It has come down to this: The republic hinges on Bill O’Reilly. As fate would have it, citizens of the United States need this man to extract meaningful information from Donald Trump.
Here’s why: The GOP presidential nominee has receded from his media ubiquity of several months ago. He doesn’t do interviews on most mainstream media outlets. Press conferences, too, have come to a halt. It’s mainly Fox News at this point. That is a troublesome situation, considering that two of the Fox News shows to which Trump retreats — “Fox & Friends” and “Hannity” — are unfiltered propaganda organs for him.
There’s no such corruption on “The O’Reilly Factor,” according to its host. After all, when O’Reilly teased his interview with Trump last night, he said that there was a “no-spin event ahead.” Such language would indicate that O’Reilly would be setting aside his multi-decade friendship with Trump and posing only the most challenging questions to him. The “no spin” architecture overlays all of O’Reilly’s broadcasts, of course, including one last month in which the host pressed Trump on his racist promotion of the birther conspiracy regarding President Obama: “Do you think your birther position has hurt you among African Americans?”
Last night, O’Reilly appeared to recognize the civic responsibility weighing upon him. “I’m asking you the hardest questions I can ask you,” O’Reilly told Trump at one point. He’d better be! As O’Reilly himself pointed out before the interview, this was the first national interview with Trump since the debate and revelations that he’d engaged in lewd and misogynistic chatter with then-“Access Hollywood” host Billy Bush back in 2005. Meaning, there’s lots of stuff to ask about.
We know that O’Reilly knows from hard questions, too. Look at the way he treated an atheist leader around Christmastime in 2012, when he called him and his ilk a “merry band of fascists; look at the way he once told an African American studies professor that he looked like a “cocaine dealer”; look at the way he ripped George Will over a disagreement on Ronald Reagan — “You are a hack“; and look at how he cut off the microphone of a guest who was defending the Black Lives Matter movement.
So this guy can get tough when he wants to.
Now let’s have a look at those “hardest questions I can ask you.” Via Nexis, here they are:
• First of all, you tweeted today, it is so nice that the shackles have been taken off me. And I can now fight for America the way I want to. What exactly does that mean?
• What shackles did you have on?
• They were holding you back? They were holding you back?
• You say, you say, okay, the shackles are off and now I can really do what I want. I mean, what are you going to do that you haven’t done? I mean, are you going to be more outspoken?
• Four weeks from today, we’ll all be voting. You’re about six or seven percent down in the polling now, that’s what’s trickling out. Certainly, you could win. I think everybody, it was fair, you could win. But you’re behind. So, let’s start with risk assessment. Have you assessed how you’re going to win back women who were offended by the recent exposition from “Access Hollywood”? Do you have a plan to get those women back?
• You’re going the course of what you’ve been doing. You’re not going to add anything new, any targeting commercials?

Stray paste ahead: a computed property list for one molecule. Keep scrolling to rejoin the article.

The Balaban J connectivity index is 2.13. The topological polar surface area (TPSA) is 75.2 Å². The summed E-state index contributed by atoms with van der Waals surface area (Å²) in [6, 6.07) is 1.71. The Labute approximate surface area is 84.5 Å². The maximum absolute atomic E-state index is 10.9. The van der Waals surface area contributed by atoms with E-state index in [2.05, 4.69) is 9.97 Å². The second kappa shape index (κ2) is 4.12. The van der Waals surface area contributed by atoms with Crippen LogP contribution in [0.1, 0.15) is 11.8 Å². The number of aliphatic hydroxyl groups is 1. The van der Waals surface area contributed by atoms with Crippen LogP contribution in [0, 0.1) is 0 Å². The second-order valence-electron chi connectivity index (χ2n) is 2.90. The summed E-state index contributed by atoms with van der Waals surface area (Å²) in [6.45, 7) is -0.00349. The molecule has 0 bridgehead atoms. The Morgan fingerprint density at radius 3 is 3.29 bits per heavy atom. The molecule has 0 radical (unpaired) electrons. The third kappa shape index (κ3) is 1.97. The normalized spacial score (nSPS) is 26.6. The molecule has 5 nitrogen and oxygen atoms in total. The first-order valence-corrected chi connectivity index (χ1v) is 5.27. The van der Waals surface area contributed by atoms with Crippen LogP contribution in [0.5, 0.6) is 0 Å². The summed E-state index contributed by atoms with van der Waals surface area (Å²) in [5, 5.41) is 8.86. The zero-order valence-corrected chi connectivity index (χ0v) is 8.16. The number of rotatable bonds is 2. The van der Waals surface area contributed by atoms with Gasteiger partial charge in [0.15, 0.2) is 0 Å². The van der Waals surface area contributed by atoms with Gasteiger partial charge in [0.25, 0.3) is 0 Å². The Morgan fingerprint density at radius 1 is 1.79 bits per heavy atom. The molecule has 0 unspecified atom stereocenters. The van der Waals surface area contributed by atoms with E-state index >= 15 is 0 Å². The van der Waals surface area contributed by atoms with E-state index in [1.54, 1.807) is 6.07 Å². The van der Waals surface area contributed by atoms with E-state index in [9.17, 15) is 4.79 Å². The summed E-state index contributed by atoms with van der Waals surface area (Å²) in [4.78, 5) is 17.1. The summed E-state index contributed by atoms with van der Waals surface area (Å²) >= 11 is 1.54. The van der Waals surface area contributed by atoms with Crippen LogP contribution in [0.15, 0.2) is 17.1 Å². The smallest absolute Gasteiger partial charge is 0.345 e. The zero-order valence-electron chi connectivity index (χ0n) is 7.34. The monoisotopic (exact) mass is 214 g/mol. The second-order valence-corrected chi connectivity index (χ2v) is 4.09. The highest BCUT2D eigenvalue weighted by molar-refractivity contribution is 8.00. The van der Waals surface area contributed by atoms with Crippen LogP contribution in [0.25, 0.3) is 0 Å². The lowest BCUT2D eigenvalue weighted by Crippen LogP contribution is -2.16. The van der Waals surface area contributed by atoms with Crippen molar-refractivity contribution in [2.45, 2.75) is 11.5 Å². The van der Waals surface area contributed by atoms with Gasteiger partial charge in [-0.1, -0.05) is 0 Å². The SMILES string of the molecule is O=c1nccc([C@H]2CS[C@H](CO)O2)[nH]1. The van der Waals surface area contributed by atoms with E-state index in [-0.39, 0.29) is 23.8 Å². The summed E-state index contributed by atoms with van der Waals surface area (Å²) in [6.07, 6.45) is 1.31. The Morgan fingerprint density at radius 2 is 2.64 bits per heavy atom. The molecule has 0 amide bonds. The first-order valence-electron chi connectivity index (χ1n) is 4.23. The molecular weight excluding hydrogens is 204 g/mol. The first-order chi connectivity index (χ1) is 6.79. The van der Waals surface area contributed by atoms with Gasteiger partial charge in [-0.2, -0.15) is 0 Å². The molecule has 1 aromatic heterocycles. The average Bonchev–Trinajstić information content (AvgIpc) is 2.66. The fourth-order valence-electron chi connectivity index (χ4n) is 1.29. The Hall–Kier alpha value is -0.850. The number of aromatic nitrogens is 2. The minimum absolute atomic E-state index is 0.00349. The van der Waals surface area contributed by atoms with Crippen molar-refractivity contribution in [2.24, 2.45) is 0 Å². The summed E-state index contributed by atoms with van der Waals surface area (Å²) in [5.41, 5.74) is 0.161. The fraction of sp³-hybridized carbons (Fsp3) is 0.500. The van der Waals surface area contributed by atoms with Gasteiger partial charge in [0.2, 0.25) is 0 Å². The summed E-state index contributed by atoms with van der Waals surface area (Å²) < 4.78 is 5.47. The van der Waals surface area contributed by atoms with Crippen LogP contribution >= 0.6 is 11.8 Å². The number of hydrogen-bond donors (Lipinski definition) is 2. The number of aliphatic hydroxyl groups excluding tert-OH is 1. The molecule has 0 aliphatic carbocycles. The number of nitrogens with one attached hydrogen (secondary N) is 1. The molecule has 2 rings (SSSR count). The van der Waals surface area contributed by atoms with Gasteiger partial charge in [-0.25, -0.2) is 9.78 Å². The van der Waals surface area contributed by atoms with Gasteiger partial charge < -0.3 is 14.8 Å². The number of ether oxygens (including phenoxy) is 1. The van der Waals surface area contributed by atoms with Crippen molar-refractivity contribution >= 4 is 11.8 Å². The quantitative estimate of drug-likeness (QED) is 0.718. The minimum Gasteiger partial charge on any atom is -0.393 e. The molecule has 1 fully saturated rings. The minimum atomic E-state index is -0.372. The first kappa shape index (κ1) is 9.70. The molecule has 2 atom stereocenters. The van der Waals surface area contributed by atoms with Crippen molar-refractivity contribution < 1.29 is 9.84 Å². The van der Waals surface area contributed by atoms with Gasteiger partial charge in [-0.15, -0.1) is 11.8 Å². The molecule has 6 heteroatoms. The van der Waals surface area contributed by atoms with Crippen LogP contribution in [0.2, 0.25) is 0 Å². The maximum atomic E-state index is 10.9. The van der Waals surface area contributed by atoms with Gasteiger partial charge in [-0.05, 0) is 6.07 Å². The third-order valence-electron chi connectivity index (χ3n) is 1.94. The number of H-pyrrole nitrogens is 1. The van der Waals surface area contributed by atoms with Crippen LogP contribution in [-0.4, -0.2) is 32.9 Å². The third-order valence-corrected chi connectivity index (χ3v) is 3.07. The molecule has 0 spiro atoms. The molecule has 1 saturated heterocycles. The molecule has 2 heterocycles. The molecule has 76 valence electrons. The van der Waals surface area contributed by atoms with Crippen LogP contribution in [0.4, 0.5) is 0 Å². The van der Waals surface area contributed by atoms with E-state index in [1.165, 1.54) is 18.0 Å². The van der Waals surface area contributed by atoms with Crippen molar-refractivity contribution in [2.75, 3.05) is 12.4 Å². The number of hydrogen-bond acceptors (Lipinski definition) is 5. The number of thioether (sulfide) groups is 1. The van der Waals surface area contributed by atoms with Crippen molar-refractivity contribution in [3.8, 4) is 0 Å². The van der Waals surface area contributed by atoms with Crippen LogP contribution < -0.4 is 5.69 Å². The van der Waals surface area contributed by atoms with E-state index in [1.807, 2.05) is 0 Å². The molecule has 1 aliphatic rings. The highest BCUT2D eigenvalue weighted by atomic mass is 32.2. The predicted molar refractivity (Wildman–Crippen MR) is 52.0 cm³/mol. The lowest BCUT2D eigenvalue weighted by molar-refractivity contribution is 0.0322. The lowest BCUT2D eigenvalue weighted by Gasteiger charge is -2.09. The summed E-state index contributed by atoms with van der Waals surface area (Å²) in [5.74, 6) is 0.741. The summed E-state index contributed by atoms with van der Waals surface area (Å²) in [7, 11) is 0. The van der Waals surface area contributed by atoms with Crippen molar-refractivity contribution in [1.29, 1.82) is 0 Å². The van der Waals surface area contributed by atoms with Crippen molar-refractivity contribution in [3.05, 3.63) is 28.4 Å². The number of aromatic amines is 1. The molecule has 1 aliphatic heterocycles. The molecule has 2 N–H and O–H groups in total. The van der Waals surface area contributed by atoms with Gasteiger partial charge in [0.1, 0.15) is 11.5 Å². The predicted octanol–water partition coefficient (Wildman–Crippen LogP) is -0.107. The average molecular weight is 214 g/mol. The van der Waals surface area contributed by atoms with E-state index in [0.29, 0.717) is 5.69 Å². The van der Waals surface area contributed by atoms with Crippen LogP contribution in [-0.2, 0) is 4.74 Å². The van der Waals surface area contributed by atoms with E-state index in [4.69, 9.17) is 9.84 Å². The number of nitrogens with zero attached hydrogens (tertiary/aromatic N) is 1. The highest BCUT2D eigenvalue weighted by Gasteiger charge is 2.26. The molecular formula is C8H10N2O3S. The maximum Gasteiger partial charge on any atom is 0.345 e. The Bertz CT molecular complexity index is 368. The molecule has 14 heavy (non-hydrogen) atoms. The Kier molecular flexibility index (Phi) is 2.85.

• Women are the key with this. You’re winning with men. All right? And I think you will continue to win with men. But women you’re behind. But you’re behind with women. Are you going to target?
• Do you have any plan to speak to women directly or target them with ads or anything like that?
• Can I ask a question, please?
• If you’re elected president, you’re going to need [Sen. John] McCain and you’re going to need [House Speaker Paul] Ryan. You’re going to need these guys. … And you think they’ll going to all cooperate with you after you’re trashing them?
• On the debate, think back, what’s the most important thing you said in that debate?
• Now, Hillary Clinton just putting aside the compliments that she gave your children and by extension you. Did she say anything in that debate, and you know, try to be fair here, that impressed you, anything that she have any point of view that was worthy?
• When you see how you’re being treated, not only by the national press, but say “Saturday Night Live.” You’ve got Alec Baldwin now doing you, Kate McKinnon doing Mrs. Clinton. Do you feel that it’s coordinated?
• [CNN is] doing better. Because they’re on Hillary’s side and all that. But you’re right. I am not going to dispute the fact that … 80 percent of the press doesn’t want you to win. That’s a lot. Eighty percent. But, you always have a forum here. And I think Fox News has given you a fair shake. Would you say that’s accurate?
On that last one, Trump agreed.
Everyone in the United States these days has an opinion on the toughness of TV journalists. Matt Lauer, screamed a goodly portion of the country, failed to properly vet Trump in a recent town hall hosted by NBC News. Lester Holt, it was said, didn’t intervene sufficiently in the first presidential debate. And on and on.
So whether or not you feel that O’Reilly’s questions to Trump last night were sufficiently skeptical, we know for a fact that they were the toughest questions that O’Reilly could fashion. Because he said so. Given the centrality of Bill O’Reilly to the future of this country, it’s our collective duty to assist him in continuing to pose these very difficult questions to Trump — since he’s our only hope at this point, and he’s doing his very best. Please do your part by tweeting questions to @oreillyfactor or to @erikwemple, or email them to me at firstname.lastname@example.org. I will pass them along to O’Reilly, in the best interests of our country.